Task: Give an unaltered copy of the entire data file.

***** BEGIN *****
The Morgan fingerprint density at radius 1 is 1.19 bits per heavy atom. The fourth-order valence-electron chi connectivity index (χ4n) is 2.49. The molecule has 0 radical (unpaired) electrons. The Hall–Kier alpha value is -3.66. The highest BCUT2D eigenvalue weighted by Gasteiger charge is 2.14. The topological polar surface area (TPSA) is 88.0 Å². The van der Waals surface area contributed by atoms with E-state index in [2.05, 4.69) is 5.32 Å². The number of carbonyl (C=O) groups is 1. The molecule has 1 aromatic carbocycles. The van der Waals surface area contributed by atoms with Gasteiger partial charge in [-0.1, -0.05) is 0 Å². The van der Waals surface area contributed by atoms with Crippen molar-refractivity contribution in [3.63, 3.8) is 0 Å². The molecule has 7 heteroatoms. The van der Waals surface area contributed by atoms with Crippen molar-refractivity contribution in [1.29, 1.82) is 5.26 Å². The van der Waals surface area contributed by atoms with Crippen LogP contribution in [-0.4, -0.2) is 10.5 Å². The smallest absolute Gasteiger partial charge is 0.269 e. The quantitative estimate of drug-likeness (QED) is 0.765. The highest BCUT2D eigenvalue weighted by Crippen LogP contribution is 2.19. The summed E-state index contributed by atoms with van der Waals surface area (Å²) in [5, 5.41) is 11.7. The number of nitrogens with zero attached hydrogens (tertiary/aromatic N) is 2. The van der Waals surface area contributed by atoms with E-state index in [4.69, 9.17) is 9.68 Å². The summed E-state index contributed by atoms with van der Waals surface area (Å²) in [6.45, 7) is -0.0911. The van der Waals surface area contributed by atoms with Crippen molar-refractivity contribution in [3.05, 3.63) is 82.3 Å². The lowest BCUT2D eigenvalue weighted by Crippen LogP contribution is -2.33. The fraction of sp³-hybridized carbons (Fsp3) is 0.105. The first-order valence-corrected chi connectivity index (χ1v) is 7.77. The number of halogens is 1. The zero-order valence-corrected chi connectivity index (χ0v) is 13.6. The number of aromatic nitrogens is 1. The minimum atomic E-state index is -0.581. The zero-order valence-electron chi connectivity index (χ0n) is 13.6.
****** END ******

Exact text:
The Morgan fingerprint density at radius 1 is 1.19 bits per heavy atom. The fourth-order valence-electron chi connectivity index (χ4n) is 2.49. The molecule has 0 radical (unpaired) electrons. The Hall–Kier alpha value is -3.66. The highest BCUT2D eigenvalue weighted by Gasteiger charge is 2.14. The topological polar surface area (TPSA) is 88.0 Å². The van der Waals surface area contributed by atoms with E-state index in [2.05, 4.69) is 5.32 Å². The number of carbonyl (C=O) groups is 1. The molecule has 1 aromatic carbocycles. The van der Waals surface area contributed by atoms with Gasteiger partial charge in [-0.1, -0.05) is 0 Å². The van der Waals surface area contributed by atoms with Crippen molar-refractivity contribution in [3.63, 3.8) is 0 Å². The molecule has 7 heteroatoms. The van der Waals surface area contributed by atoms with Crippen molar-refractivity contribution in [1.29, 1.82) is 5.26 Å². The van der Waals surface area contributed by atoms with Crippen LogP contribution in [-0.4, -0.2) is 10.5 Å². The smallest absolute Gasteiger partial charge is 0.269 e. The quantitative estimate of drug-likeness (QED) is 0.765. The highest BCUT2D eigenvalue weighted by Crippen LogP contribution is 2.19. The summed E-state index contributed by atoms with van der Waals surface area (Å²) in [5, 5.41) is 11.7. The number of nitrogens with zero attached hydrogens (tertiary/aromatic N) is 2. The van der Waals surface area contributed by atoms with E-state index in [4.69, 9.17) is 9.68 Å². The summed E-state index contributed by atoms with van der Waals surface area (Å²) in [6.45, 7) is -0.0911. The van der Waals surface area contributed by atoms with Crippen molar-refractivity contribution in [3.05, 3.63) is 82.3 Å². The lowest BCUT2D eigenvalue weighted by Crippen LogP contribution is -2.33. The fraction of sp³-hybridized carbons (Fsp3) is 0.105. The first-order valence-corrected chi connectivity index (χ1v) is 7.77. The number of halogens is 1. The zero-order valence-corrected chi connectivity index (χ0v) is 13.6. The number of aromatic nitrogens is 1. The minimum atomic E-state index is -0.581. The zero-order valence-electron chi connectivity index (χ0n) is 13.6.